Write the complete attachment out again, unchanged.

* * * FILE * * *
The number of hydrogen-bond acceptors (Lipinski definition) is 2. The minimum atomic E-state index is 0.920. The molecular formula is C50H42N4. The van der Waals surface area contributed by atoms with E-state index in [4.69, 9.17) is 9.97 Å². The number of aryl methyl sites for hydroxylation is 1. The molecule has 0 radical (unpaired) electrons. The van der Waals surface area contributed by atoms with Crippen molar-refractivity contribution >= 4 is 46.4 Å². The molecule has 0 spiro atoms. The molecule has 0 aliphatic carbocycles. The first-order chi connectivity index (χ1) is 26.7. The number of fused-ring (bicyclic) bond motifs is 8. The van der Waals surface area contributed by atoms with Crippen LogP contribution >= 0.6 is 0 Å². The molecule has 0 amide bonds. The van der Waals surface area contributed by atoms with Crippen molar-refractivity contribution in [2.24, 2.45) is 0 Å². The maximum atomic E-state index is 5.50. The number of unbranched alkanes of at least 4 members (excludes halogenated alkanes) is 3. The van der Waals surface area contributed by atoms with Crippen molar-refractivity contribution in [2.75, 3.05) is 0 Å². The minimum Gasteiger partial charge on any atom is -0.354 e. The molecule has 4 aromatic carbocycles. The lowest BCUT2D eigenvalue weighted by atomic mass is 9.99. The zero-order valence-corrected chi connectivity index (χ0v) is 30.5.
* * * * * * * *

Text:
The number of hydrogen-bond acceptors (Lipinski definition) is 2. The minimum atomic E-state index is 0.920. The molecular formula is C50H42N4. The van der Waals surface area contributed by atoms with E-state index in [4.69, 9.17) is 9.97 Å². The number of aryl methyl sites for hydroxylation is 1. The molecule has 0 radical (unpaired) electrons. The van der Waals surface area contributed by atoms with Crippen molar-refractivity contribution >= 4 is 46.4 Å². The molecule has 0 spiro atoms. The molecule has 0 aliphatic carbocycles. The first-order chi connectivity index (χ1) is 26.7. The number of fused-ring (bicyclic) bond motifs is 8. The van der Waals surface area contributed by atoms with Crippen LogP contribution >= 0.6 is 0 Å². The molecule has 0 amide bonds. The van der Waals surface area contributed by atoms with Crippen molar-refractivity contribution in [2.24, 2.45) is 0 Å². The maximum atomic E-state index is 5.50. The number of unbranched alkanes of at least 4 members (excludes halogenated alkanes) is 3. The van der Waals surface area contributed by atoms with Crippen molar-refractivity contribution in [2.75, 3.05) is 0 Å². The minimum Gasteiger partial charge on any atom is -0.354 e. The molecule has 4 aromatic carbocycles. The lowest BCUT2D eigenvalue weighted by atomic mass is 9.99. The zero-order valence-corrected chi connectivity index (χ0v) is 30.5.